Amid national opioid epidemic, hospital evaluates practices

By Adam Strunk

The fewer opioids the community takes the better.
That’s the message Newton Medical Center is working to send to the community with a multi-month review of its prescription methods for the addictive pain killing drugs and the monitoring and education actions it takes with its patients. A spike in opioid addiction nationally prompted the action. 

We realize it’s a national problem that’s huge in other states,” Orthopedic surgeon Charles Craig said. “It’s not quite as much of a problem in Kansas, but we’re worried that it could come here and could be worse here.”

In 2016, states such as West Virginia and New Hampshire had opioid related death rates of 41 deaths and 35 deaths per 100,000 deaths. According to the national institute of drug abuse, in 2016, 5.1 out of 100,000 Kansas deaths were caused by opioid overdose, below the 13.3 national rate. According to Newton Medical Center, the hospital treated 14 patients for an opioid overdose in 2018.

Opioid addiction, labeled by the government as a national crisis, has grown since the early 2000s. Pharmaceutical companies, such as Purdue Pharma, have paid out hundreds of millions of dollars in settlements and faced snowstorms of lawsuits and legal action for promoting wide spread use of the treatments as safe and non-addictive, while the companies knew otherwise. The use of strong opioids, with the same addictive chemical ingredients as morphine, expanded in medical use during the time period.

Craig said that since the time, many medical doctors have worked to decrease the reliance on opioids.

Previously, we certainly used them more, like around (the year) 2000,” Craig said. “As we learned more about the addictive potential, we’ve all tried to cut down on use.”

Craig authored a recently released review of Newton Medical Center’s own prescription practices with opioid narcotics.

The recommendations of the review, published by the hospital, contain reducing opioid usage through increased monitoring and tracking, improving patient education about prescribed drugs and encouraging alternative pain management practices.

On the reduction side, Craig said in his area of practice of orthopedics, doctors are switching to a “multi modal approach” in recent years. He explained that in orthopedics, patients are often given anti-inflammatory drugs now before operations, and non-addictive treatments for nerve pain, such as Gabapentin are now administered.

Post op, we try to limit the amount of narcotics we give to patients,” he said. “We want to get them off, as soon as possible.”

He said prescriptions are now more limited.

By in large, we seldom give very many, maybe 20-30 (pills) post op,” he said. “The more you give them (patients) of those narcotics, the more likely they are to start to become addicted. Extended out to 2-4 weeks, if they are still using significant amounts of narcotic, I’d start getting worried.”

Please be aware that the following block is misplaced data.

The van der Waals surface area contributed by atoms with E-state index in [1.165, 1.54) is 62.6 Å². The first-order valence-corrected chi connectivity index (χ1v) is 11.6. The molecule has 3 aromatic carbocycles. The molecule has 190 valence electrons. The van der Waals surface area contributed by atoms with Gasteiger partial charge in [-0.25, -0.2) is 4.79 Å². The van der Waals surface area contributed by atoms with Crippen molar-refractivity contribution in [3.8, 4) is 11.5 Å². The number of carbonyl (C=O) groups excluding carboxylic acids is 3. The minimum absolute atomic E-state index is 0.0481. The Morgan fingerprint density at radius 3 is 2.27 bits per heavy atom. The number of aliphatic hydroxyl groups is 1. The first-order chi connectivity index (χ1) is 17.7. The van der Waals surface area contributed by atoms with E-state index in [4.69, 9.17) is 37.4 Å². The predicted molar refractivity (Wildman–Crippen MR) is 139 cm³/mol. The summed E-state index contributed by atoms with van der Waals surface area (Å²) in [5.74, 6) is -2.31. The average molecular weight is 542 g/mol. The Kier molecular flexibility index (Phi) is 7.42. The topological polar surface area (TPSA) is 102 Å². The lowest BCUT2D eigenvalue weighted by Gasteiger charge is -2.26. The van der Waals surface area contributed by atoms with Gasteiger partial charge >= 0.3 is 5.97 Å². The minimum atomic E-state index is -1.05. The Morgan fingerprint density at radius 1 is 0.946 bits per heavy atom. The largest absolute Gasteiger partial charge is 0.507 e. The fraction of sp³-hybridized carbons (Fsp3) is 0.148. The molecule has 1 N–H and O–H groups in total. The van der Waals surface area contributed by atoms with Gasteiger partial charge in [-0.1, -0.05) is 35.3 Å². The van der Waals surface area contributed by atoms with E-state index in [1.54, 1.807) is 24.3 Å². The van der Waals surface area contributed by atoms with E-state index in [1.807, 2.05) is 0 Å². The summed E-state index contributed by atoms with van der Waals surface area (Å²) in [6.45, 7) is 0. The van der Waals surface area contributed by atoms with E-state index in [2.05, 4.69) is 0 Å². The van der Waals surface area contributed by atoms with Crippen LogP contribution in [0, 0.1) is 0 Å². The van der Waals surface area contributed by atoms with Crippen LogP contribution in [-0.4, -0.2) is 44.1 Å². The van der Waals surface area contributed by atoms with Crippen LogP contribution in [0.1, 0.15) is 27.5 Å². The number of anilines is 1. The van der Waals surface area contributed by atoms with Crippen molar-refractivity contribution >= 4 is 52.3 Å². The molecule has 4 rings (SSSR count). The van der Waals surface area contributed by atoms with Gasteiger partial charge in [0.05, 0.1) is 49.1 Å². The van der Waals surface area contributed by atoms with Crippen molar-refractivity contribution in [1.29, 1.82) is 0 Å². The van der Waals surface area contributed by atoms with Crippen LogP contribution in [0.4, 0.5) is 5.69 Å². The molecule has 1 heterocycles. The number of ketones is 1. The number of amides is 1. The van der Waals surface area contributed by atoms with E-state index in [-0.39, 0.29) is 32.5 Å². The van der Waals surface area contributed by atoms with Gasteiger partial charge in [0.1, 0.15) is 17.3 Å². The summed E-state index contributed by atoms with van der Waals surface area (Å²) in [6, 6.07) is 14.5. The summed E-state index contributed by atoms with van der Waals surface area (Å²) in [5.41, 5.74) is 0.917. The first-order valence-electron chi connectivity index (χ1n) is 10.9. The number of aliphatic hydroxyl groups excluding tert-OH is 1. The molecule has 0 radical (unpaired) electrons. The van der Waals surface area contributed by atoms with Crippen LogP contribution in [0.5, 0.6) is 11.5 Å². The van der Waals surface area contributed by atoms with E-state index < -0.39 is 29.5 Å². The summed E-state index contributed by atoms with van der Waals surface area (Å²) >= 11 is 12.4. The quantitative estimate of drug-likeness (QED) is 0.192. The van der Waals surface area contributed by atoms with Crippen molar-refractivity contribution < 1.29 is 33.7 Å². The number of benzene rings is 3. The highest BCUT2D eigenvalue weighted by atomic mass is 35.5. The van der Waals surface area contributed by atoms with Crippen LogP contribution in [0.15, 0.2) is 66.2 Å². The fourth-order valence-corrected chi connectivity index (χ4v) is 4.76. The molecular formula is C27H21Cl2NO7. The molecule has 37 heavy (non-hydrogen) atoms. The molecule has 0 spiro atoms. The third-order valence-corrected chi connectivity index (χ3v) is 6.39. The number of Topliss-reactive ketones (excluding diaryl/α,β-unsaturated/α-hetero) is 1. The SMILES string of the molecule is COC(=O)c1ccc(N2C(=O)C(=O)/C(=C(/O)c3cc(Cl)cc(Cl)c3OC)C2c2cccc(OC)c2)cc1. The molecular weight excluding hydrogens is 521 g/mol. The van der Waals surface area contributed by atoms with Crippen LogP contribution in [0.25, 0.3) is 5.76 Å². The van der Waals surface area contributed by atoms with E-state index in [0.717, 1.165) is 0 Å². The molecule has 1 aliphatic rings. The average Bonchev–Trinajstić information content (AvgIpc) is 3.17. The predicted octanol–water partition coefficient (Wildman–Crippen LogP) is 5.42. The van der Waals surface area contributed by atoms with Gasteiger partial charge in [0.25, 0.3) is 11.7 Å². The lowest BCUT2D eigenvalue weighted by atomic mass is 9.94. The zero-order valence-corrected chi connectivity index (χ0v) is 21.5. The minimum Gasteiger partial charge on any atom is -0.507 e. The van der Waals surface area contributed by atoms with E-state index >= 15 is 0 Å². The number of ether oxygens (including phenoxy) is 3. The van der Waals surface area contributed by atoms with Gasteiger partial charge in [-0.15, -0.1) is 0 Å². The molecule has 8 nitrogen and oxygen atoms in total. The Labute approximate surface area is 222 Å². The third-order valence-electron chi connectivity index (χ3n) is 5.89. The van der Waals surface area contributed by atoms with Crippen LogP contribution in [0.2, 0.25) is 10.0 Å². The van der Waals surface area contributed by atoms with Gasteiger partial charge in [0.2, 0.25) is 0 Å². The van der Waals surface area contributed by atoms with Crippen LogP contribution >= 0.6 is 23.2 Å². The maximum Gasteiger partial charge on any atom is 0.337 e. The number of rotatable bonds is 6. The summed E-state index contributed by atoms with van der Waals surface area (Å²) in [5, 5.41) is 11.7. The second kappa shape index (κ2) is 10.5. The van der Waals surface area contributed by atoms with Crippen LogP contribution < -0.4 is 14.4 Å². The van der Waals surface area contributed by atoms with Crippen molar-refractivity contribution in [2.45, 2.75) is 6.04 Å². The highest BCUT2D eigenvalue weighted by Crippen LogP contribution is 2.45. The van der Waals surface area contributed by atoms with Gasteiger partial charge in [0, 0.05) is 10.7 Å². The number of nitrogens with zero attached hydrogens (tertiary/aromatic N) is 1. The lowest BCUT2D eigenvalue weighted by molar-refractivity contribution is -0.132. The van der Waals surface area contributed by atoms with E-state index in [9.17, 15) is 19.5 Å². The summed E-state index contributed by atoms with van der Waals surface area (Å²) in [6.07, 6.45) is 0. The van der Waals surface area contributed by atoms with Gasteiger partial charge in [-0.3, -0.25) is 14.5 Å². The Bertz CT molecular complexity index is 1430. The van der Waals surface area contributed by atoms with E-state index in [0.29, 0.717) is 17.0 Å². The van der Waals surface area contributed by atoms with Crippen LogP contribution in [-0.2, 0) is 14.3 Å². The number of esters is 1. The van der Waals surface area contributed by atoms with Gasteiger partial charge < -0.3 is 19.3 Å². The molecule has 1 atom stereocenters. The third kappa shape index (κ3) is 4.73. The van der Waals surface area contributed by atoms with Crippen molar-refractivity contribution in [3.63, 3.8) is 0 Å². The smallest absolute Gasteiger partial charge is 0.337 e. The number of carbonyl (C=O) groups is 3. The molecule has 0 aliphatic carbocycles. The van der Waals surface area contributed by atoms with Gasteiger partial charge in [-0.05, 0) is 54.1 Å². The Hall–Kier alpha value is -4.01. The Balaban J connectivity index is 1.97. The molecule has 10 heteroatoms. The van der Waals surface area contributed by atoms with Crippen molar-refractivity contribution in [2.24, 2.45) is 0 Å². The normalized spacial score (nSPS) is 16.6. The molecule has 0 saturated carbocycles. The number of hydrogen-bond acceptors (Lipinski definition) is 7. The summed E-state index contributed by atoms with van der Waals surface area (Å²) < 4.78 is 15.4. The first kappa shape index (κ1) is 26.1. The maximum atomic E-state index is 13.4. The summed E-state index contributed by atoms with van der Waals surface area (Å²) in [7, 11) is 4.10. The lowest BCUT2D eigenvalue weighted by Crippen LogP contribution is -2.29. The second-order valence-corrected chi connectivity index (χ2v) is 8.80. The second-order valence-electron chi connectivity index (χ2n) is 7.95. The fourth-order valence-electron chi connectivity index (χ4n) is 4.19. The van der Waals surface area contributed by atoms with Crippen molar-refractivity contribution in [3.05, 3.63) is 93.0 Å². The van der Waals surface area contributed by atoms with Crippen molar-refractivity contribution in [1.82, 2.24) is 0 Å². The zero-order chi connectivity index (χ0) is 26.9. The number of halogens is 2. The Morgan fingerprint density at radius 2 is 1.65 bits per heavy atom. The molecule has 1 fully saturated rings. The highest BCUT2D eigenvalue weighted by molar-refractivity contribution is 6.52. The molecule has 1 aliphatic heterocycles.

Short-term or acute pain is easier for medical professionals to deal with. Chronic pain constitutes increased difficulty, because often, pills are taken for a longer period of time outside a medical setting.

Craig said that in cases of people whose pain persists, doctors at Newton Medical Center have the option of referring them to a pain specialist better suited to handling pain management or the root of the pain. They also have the ability to now check with a state service KTRAC, to see if the patients are gaining pain medications in other places.

Craig said doctors at the hospital can now enter into pain management plans with patients about how they use pain medication. If patients violate the contract and seek additional medication from medical providers, doctors have the option of no longer prescribing additional medication.

He said locally, pharmacists also help the hospital out, contacting doctors, if they are often filling prescriptions in a short period of time for the same user from multiple health care providers.

It should be noted that the hospital puts pain, caused by terminal illnesses, such as a cancer, in a separate category, noting that in such cases of extreme pain, opioids are necessary for the humane treatment of patients.

Part of the reviews recommendation will be basic education about the effects of opioids that users are prescribed and discussions on how to use the pills. The hospital has posted that information on its website, as well as a list of questions patients should ask their doctor if they are being prescribed with opioids.

The review also suggests that the hospital continue to encourage alternative pain relief, such as physical therapy, anti-inflammatory drugs (NSAIDs) and additional comfort measures, such as ice packs, re-positioning, movement and staff presence.

Craig said the hospital isn’t necessarily pushing for a specific quantitative amount to decrease opioid pill usage, but to provide options and encouragement to staff and the public to try to prevent the problem of opioid addition from growing.
“Part of this is to alert the public and our staff to a problem that may be growing in the state,” he said.

Craig said overall, patients shouldn’t notice a huge change in hospital care.
“Many use medicines, appropriately. It raises the awareness that there’s a problem out there. For those individuals that need to rethink the amount of medication they’re taking, there’s help for that. More and more, we want our patient population to be actively involved.”